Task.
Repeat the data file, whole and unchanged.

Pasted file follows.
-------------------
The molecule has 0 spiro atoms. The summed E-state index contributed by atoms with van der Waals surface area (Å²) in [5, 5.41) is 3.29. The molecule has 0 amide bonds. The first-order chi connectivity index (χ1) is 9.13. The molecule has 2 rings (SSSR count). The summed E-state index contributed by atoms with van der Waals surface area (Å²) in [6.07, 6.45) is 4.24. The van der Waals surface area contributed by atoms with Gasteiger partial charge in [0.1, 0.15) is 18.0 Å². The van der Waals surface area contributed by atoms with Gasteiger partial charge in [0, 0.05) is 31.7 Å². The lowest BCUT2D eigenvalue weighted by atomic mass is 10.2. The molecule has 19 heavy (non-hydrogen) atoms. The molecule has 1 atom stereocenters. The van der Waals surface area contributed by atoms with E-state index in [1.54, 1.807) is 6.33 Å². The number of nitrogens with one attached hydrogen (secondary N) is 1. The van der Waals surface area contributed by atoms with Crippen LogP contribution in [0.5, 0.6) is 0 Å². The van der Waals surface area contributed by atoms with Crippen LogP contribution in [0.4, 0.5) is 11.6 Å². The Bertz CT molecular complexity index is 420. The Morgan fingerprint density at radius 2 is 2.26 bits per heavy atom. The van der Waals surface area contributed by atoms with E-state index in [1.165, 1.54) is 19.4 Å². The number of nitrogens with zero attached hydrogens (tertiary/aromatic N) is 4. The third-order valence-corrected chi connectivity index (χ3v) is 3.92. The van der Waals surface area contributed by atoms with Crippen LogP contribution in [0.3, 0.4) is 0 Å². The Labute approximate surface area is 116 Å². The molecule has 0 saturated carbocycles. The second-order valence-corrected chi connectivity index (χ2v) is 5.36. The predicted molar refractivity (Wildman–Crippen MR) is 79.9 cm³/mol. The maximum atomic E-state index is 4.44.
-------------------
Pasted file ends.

The molecule has 0 spiro atoms. The summed E-state index contributed by atoms with van der Waals surface area (Å²) in [5, 5.41) is 3.29. The molecule has 0 amide bonds. The first-order chi connectivity index (χ1) is 9.13. The molecule has 2 rings (SSSR count). The summed E-state index contributed by atoms with van der Waals surface area (Å²) in [6.07, 6.45) is 4.24. The van der Waals surface area contributed by atoms with Gasteiger partial charge in [0.1, 0.15) is 18.0 Å². The van der Waals surface area contributed by atoms with Gasteiger partial charge in [0, 0.05) is 31.7 Å². The lowest BCUT2D eigenvalue weighted by atomic mass is 10.2. The molecule has 19 heavy (non-hydrogen) atoms. The molecule has 1 atom stereocenters. The van der Waals surface area contributed by atoms with E-state index in [1.54, 1.807) is 6.33 Å². The number of nitrogens with one attached hydrogen (secondary N) is 1. The van der Waals surface area contributed by atoms with Crippen LogP contribution in [0.5, 0.6) is 0 Å². The van der Waals surface area contributed by atoms with Crippen LogP contribution in [0.4, 0.5) is 11.6 Å². The Bertz CT molecular complexity index is 420. The Morgan fingerprint density at radius 2 is 2.26 bits per heavy atom. The van der Waals surface area contributed by atoms with E-state index in [1.165, 1.54) is 19.4 Å². The number of nitrogens with zero attached hydrogens (tertiary/aromatic N) is 4. The third-order valence-corrected chi connectivity index (χ3v) is 3.92. The van der Waals surface area contributed by atoms with Crippen LogP contribution in [0.3, 0.4) is 0 Å². The Labute approximate surface area is 116 Å². The molecule has 0 saturated carbocycles. The second-order valence-corrected chi connectivity index (χ2v) is 5.36. The predicted molar refractivity (Wildman–Crippen MR) is 79.9 cm³/mol. The maximum atomic E-state index is 4.44.